Back in the ocean… When you are sailing to Hawaii, it feels like you are going somewhere no one has ever been before, like you’re on some great watery frontier. It is closer to a rite of passage. Racing ‘round the clock always feels like another world. But the range of emotions on this trip was remarkable. Sometimes, we felt so confident and sublime. We posted along the way, “The night is long and full of terrors…well, not last night. We’ve had some of the absolute best sailing in the world under the full moon!”

At other times, things were hardly as pleasant. A little later on, I logged, “Imagine waking up in a wet sleeping bag to the sound of the stern wave hissing through the 1/8” thick hull as the boat comes off a wave at over 15 knots. Your shipmate “taps out” on the drum of the cockpit overhead. You leave the comfort of your wet sleeping bag for your wet foulweather gear and go on deck to take the helm. You’re not quite awake, but you’re already far away from the mermaid you left in your dream. You stare bleary eyed at the tiny over-bright compass as phosphorescent bow waves stream past you as you begin another four hours alone on deck. It hardly seems humane, but tell that to the flying fish bouncing off our bow like bugs on a windshield.”

After what was a rarely lucid, seemingly psychedelic trip, I got to call “land ho” from my own boat, and we made landfall in Kaneohe Bay in just over 11 days. It is a real-life tropical paradise. Our moms were there and we were alive…maybe. Our land legs grew back slowly in between naps and Mai Tais. I took pictures of every meal and thanked Neptune that all that freeze dried beef Stroganoff was behind me.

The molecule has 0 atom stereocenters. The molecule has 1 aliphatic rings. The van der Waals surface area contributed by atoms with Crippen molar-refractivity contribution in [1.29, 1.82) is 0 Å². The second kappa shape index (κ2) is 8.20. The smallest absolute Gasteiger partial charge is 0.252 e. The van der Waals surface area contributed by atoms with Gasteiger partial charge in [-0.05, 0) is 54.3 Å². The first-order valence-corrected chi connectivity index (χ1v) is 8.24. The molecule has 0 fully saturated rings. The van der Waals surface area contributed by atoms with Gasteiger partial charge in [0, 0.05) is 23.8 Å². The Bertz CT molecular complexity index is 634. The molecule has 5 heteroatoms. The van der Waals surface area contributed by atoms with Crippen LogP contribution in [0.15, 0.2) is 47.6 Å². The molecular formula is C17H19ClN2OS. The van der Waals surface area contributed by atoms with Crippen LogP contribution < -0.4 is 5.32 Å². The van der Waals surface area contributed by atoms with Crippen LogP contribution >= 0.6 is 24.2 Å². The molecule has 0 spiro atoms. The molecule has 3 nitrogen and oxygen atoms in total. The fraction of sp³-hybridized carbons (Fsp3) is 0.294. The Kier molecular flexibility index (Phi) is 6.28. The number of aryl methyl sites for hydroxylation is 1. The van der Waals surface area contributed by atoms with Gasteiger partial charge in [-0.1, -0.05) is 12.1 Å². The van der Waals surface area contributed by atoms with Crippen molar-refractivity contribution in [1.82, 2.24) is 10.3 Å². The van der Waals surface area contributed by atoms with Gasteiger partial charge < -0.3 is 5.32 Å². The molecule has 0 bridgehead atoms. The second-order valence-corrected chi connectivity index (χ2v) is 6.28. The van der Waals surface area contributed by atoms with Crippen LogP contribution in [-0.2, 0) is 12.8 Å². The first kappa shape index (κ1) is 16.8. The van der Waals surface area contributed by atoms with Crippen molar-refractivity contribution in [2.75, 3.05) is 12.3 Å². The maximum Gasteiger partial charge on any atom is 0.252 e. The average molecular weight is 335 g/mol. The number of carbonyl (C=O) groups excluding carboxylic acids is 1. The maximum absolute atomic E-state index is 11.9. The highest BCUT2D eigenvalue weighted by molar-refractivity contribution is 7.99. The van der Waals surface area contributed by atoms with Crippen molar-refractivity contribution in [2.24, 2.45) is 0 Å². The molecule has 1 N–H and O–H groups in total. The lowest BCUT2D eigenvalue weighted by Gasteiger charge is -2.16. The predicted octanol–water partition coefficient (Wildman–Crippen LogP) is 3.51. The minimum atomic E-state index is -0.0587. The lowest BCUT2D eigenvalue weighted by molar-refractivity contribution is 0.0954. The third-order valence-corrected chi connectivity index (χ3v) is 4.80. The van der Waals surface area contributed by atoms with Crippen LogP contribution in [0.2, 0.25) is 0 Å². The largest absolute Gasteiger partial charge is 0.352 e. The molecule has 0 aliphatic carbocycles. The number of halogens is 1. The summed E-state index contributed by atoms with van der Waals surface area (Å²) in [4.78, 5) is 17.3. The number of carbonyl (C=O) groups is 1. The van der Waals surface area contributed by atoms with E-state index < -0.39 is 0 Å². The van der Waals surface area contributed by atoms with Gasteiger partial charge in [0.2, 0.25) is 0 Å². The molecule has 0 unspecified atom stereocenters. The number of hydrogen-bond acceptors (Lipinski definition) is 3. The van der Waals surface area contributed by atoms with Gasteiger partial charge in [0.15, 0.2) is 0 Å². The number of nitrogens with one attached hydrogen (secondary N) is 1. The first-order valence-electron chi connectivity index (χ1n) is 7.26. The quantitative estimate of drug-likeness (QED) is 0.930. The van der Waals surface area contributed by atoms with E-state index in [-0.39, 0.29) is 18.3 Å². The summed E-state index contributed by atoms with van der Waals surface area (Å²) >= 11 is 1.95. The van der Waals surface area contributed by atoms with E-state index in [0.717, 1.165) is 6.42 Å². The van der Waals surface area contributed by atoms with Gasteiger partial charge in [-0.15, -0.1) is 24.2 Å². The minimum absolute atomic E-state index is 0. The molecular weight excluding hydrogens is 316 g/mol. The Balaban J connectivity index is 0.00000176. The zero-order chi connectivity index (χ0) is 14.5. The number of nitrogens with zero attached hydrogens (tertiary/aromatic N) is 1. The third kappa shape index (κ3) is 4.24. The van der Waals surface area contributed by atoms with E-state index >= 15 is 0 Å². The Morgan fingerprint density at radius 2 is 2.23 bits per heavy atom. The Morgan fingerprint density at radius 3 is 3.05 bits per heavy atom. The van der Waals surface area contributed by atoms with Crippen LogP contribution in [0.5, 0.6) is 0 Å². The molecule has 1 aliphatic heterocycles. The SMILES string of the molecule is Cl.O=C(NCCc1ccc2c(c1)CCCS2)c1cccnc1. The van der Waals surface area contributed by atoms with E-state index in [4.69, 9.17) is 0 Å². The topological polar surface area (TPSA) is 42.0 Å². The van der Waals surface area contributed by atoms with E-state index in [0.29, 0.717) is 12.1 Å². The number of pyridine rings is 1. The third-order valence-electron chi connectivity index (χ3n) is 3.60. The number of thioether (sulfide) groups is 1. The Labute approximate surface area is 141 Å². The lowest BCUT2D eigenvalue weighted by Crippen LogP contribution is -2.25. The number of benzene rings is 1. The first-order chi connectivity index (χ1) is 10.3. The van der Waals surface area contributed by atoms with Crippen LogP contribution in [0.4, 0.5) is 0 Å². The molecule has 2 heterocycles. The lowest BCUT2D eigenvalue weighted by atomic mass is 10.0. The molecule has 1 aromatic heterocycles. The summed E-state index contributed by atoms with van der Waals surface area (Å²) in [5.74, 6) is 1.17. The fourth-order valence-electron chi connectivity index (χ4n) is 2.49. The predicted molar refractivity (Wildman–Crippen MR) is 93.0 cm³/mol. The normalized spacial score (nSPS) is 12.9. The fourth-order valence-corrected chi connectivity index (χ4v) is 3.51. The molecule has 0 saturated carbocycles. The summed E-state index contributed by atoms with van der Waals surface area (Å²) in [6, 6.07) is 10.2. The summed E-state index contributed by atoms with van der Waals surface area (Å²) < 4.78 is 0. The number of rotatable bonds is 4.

Martin and I enjoyed a Mai Tai after completing the trip to Hawaii in 11 days.

I blink my eyes and 15 days later I step off of a delivery sailing back to the mainland on a boat that, unlike mine, is too big to go into a shipping container. I write this as I wait for Evermoore to finish her sail back on the big ship.

With a bit of hindsight, would I recommend it? Hell yes! Rock what you got and do it. I did it on the cheapest, fastest boat I could find and can say it was truly life changing. I’m sure one could find cheaper, better, wetter ways to humble, inspire, and degrade yourself, but I haven’t found it.

Nothing can prepare you for the amount of work involved. You may not decide to make your own sails, or do it on an old boat never meant to leave sight of land, or do it double-handed like Martin and me. Regardless, be prepared for it to totally eclipse your life for a year at least.

I would also recommend that if you have friends, take them with you and make them help. With that much concentrated time together, Martin and I were happy to “split tacks” for a while once we got ashore. One thing is for sure though; whether your crew is big or little, you will need a lot of help. Having that help come from someone you genuinely enjoy and can depend on is indispensable.

Whether your next goal is your first overnight sail or sailing around the world, I encourage you to do it. Clip in, don your waterwings, and help each other out.

As I try to get back to normal, I’m thankful. I’m thankful to Evermoore for the imperfect but safe passage, to Martin for being my other hand, and to what I’m sure is the best village of helpers any boat or captain could ask for.

Pac Cup is a race, too! Big ups to the boys on Mas! – the other Moore 24 in the race and the overall winners on corrected time. We are as happy as could be with a second behind those guys!

Captain Rhys Balmer is a sailing instructor, sailmaker, and delivery captain. He’s based in Seattle… or Portland… or wherever else the wind blows. Check out the Evermoore Racing Development page on Facebook for some video of the trip!